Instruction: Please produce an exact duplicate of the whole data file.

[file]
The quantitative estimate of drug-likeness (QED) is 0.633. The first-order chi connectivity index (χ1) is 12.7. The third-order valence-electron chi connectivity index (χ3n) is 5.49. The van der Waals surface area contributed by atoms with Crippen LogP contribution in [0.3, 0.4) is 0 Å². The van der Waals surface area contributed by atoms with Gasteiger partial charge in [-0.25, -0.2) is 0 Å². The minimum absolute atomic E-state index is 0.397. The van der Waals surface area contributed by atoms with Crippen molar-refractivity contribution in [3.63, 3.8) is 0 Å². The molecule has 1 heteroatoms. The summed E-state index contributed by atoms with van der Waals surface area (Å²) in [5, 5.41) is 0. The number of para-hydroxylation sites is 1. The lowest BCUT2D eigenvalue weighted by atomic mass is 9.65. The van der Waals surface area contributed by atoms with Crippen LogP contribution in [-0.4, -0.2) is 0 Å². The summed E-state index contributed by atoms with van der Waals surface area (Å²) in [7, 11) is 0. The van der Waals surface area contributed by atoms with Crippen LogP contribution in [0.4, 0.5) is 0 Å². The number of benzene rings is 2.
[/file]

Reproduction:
The quantitative estimate of drug-likeness (QED) is 0.633. The first-order chi connectivity index (χ1) is 12.7. The third-order valence-electron chi connectivity index (χ3n) is 5.49. The van der Waals surface area contributed by atoms with Crippen LogP contribution in [0.3, 0.4) is 0 Å². The van der Waals surface area contributed by atoms with Gasteiger partial charge in [-0.25, -0.2) is 0 Å². The minimum absolute atomic E-state index is 0.397. The van der Waals surface area contributed by atoms with Crippen molar-refractivity contribution in [3.63, 3.8) is 0 Å². The molecule has 1 heteroatoms. The summed E-state index contributed by atoms with van der Waals surface area (Å²) in [5, 5.41) is 0. The number of para-hydroxylation sites is 1. The lowest BCUT2D eigenvalue weighted by atomic mass is 9.65. The van der Waals surface area contributed by atoms with Crippen LogP contribution in [-0.4, -0.2) is 0 Å². The summed E-state index contributed by atoms with van der Waals surface area (Å²) in [7, 11) is 0. The van der Waals surface area contributed by atoms with Crippen LogP contribution in [0.4, 0.5) is 0 Å². The number of benzene rings is 2.